They asked Barrett to issue a temporary restraining order and preliminary injunction to stop the district from requiring in-person registration and enforcing a policy section that says the presiding officer may “interrupt, warn or terminate a participant’s statement when the statement is too lengthy, personally directed, abusive, off-topic, antagonistic, obscene or irrelevant.”
Barrett determined the school board’s policy was proper. The 6th Circuit Court of Appeals decided the board’s policy for the most part was constitutionally sound but restricting “viewpoint speech” is wrong.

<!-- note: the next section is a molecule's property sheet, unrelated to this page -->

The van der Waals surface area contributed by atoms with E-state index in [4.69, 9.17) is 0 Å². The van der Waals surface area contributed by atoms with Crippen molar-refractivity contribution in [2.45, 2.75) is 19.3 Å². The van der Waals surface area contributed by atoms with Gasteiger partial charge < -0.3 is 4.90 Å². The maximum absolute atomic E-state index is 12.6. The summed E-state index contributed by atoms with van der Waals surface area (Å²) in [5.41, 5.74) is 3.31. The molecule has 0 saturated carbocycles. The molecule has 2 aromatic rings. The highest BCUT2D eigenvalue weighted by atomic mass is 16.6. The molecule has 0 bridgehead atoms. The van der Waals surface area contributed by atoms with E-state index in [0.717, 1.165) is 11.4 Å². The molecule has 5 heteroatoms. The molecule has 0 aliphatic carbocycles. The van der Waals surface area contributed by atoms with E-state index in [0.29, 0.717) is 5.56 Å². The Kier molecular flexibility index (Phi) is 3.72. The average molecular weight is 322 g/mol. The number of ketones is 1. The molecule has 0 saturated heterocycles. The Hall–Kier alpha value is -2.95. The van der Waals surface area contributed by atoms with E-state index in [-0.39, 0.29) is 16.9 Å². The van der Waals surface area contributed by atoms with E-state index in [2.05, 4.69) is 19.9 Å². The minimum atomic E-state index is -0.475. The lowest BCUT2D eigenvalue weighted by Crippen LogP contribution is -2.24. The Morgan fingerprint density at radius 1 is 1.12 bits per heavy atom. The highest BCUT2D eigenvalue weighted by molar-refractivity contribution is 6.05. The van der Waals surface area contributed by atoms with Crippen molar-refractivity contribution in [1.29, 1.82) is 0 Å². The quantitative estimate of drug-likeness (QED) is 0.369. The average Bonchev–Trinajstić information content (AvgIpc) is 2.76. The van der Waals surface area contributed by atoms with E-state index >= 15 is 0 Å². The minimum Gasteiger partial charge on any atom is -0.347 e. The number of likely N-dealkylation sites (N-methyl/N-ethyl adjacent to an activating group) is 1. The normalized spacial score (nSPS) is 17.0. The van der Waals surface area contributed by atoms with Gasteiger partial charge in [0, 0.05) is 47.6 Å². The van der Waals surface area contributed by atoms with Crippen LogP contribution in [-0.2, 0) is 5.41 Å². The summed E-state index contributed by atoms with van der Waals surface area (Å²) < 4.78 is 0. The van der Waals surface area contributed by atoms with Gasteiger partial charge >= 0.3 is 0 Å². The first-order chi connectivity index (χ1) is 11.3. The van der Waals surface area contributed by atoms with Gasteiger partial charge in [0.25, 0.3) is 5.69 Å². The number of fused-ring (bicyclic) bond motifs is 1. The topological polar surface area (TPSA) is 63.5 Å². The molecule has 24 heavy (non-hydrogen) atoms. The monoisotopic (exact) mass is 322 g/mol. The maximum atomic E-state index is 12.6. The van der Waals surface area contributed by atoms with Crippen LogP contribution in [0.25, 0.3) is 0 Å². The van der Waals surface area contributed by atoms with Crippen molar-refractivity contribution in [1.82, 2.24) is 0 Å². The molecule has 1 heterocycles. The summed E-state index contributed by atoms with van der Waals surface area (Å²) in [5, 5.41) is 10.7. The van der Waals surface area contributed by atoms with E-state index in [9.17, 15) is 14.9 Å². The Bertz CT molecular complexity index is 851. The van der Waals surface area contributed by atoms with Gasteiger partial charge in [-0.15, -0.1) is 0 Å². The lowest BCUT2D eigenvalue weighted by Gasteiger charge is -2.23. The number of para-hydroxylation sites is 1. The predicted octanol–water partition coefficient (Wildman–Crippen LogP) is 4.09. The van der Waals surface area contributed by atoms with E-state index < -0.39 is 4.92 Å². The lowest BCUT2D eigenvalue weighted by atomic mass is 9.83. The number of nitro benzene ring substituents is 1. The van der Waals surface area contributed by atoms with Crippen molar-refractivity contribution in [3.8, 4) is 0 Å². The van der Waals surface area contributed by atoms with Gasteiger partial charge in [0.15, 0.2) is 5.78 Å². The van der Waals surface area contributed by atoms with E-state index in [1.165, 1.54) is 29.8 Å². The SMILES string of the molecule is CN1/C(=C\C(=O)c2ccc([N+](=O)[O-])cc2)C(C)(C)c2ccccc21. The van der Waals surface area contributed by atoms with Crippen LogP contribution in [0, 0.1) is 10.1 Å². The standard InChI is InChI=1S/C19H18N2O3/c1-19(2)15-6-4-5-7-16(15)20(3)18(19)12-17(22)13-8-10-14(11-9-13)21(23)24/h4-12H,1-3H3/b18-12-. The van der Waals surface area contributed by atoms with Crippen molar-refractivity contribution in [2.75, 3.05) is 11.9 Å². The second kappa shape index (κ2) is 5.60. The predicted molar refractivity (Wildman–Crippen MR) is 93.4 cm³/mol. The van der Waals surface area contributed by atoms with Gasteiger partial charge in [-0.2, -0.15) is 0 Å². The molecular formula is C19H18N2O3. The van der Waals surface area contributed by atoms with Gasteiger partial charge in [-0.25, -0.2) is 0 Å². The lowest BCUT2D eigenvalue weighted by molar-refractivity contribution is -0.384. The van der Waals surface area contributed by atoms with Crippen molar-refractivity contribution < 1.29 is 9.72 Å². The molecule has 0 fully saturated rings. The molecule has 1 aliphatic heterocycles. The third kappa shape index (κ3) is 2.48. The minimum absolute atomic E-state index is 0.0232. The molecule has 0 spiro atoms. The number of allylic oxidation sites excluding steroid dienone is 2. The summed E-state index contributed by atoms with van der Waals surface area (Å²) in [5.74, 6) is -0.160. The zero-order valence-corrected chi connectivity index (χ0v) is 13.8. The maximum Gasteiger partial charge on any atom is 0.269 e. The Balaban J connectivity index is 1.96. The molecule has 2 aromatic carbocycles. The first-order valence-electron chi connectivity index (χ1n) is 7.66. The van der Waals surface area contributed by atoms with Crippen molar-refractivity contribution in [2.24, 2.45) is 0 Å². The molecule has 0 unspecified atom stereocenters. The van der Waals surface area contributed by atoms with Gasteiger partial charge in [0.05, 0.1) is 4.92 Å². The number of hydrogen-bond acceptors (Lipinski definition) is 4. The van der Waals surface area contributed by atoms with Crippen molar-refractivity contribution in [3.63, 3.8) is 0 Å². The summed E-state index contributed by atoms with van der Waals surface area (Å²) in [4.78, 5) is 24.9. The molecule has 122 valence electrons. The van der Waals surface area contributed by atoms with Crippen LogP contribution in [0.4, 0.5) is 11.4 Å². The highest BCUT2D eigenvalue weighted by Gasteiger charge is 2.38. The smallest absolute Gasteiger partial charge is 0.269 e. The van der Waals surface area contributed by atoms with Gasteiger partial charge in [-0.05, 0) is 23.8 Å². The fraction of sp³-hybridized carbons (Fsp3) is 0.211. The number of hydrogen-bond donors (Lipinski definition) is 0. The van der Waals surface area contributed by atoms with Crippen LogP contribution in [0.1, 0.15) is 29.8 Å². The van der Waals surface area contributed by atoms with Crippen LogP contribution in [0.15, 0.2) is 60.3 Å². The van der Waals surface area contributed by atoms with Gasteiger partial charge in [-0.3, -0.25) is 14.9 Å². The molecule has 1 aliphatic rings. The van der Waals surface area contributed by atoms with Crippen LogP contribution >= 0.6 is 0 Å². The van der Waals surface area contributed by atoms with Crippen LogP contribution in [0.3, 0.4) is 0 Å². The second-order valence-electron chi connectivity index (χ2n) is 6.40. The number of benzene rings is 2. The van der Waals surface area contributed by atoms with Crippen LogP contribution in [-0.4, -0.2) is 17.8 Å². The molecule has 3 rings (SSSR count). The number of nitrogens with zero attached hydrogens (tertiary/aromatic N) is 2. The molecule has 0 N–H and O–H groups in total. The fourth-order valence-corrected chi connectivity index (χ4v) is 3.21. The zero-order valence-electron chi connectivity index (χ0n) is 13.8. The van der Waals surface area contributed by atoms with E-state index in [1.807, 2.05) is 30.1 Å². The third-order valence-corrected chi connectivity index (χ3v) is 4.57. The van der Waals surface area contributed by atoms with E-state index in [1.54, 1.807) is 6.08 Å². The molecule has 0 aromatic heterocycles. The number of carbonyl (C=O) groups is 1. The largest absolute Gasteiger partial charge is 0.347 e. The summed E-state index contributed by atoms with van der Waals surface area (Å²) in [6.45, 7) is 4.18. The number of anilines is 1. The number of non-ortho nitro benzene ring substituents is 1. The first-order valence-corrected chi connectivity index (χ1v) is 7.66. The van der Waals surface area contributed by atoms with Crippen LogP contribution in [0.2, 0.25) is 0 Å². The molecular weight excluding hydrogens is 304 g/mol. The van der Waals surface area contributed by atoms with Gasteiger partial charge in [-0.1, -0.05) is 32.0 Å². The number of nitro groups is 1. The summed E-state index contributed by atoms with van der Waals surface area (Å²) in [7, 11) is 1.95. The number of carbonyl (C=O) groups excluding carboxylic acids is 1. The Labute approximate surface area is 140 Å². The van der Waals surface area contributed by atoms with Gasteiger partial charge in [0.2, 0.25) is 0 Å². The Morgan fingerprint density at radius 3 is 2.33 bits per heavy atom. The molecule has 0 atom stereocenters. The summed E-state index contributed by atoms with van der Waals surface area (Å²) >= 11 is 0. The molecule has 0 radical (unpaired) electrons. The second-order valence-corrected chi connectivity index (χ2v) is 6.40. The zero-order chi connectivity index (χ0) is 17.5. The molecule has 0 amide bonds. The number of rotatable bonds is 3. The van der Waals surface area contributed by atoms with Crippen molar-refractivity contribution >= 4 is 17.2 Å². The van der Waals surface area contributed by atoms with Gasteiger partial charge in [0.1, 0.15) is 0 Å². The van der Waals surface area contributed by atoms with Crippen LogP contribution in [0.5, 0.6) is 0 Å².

“The restrictions on ‘antagonistic,’ ‘abusive’ and ‘personally directed speech’ prohibit speech because it opposes, or offends, the board or members of the public, in violation of the First Amendment,” the opinion reads.
The court remanded that part of the case back to Barrett to determine monetary damages.